I wrote this story when I was in my mid 20s. Since then it’s sat in a box at my parents’ house untouched and forgotten. Now that Mum and Dad have both passed away I’ve been going through a lot of forgotten boxes. There have been plenty of memories and more than a few surprises. I’ve learned some things about my parents that I never knew before and remembered some things that I’d long forgotten. Perhaps the biggest surprises though have come from opening boxes of my own stuff. It’s been an odd journey, opening these time capsules. I have to confess that I’ve tweaked this story a bit: the years since it was written have had to have their say. It used to be darker, but that’s behind me now and I happy to keep moving forward.
The Man With a Heart Made of Ribbons
It is a sad thing to relate, the story of the man with a heart made of ribbons. The sorrow is, at first, hard to understand and you may struggle to see it as he passes you by. The image you have might be beautiful, for it is easy to picture the many brightly coloured ribbons, all lengths and widths, woven into a vibrant, beating heart.
The tragedy begins when you see that rather than being wound into a beautiful heart, all of the ribbons blow and dance separately in the wind, each one offering it own promise, pulling in its own direction. This is his pain. It comes when the wind blows.
How did such a thing as this come to pass? That is a story that begins long ago. When the man was a boy his life seemed simple. He walked through the dream world of his childhood, marvelling at all that was around him, accepting what he saw and believing that this was how it should be. At that time the ribbons of his heart were free and their pull was the pull of life. But as he grew older, life should have woven the ribbons into a heart that beat and pulsed with one song. Sadly for him, this was not to be. The boy had felt pain that should never have been, he had stored this up in his heart and with so many tears one song could never be sung.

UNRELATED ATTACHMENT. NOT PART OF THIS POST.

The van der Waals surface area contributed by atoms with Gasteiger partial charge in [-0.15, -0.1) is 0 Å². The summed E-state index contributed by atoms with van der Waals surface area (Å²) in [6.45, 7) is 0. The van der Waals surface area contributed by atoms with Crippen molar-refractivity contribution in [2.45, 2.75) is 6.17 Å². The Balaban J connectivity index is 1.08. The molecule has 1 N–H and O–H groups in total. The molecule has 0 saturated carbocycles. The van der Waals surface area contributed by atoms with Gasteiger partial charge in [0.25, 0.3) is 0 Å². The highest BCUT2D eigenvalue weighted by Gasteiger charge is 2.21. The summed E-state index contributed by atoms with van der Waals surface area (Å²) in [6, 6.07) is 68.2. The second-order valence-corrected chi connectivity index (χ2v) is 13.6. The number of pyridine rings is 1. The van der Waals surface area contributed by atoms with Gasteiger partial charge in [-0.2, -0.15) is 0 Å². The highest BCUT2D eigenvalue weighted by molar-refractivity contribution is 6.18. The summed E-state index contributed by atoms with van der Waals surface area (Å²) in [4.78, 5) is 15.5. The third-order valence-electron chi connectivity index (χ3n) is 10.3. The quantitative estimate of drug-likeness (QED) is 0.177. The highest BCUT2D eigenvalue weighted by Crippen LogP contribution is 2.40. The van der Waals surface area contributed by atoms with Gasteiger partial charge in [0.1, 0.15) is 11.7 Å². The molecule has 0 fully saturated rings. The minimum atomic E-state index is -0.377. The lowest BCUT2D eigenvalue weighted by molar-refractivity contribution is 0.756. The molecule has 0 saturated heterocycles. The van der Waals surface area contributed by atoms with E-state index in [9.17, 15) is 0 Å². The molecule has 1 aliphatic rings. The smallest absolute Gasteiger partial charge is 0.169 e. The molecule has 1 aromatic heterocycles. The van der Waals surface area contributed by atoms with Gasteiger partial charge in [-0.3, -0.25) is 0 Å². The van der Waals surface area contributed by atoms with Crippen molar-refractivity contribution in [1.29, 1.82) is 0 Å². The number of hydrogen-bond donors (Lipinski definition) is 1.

But what, you may ask, is so terrible about such a free and colourful, childlike heart? If it beats, if it gives life, where is the sadness?
For the man, to have a heart that changes direction so often, so suddenly, that pulls in so many directions at once, is more than sorrow. How can he find true love, how can he feel passion for anyone or anything? He feels, but never strongly, he loves but it is soon lost, he calls the desires of his body love, he calls them passion.
To feel he tries to put his faith in one thread, but one ribbon is never strong enough to carry so much hope. It will flap and dance with the promise of his dreams for a little while, but soon it will break. Ribbon by ribbon he loses his way. Ribbon by ribbon his heart grows smaller.
His pain is seemingly eternal, for the work of mending a heart made of ribbons is the work of a lifetime. Still, it is work which must be done, work from which there is no escape.
Tragedy will pursue him relentlessly. He must work hard every day to heal himself and he must be careful. The most dangerous thing about tragedy, as with pain, is that one can learn to enjoy it and then hope becomes nothing but a desperate plea in a far away darkness. To weave those ribbons into one strong heart is a long and difficult road, but it is a test he must accept and accept with courage.
Who is the tester who designs such tests? I do not know. Maybe it is simply best attributed to life? But, it defines who we are and what we are worth and there is no doubt that it makes us stronger.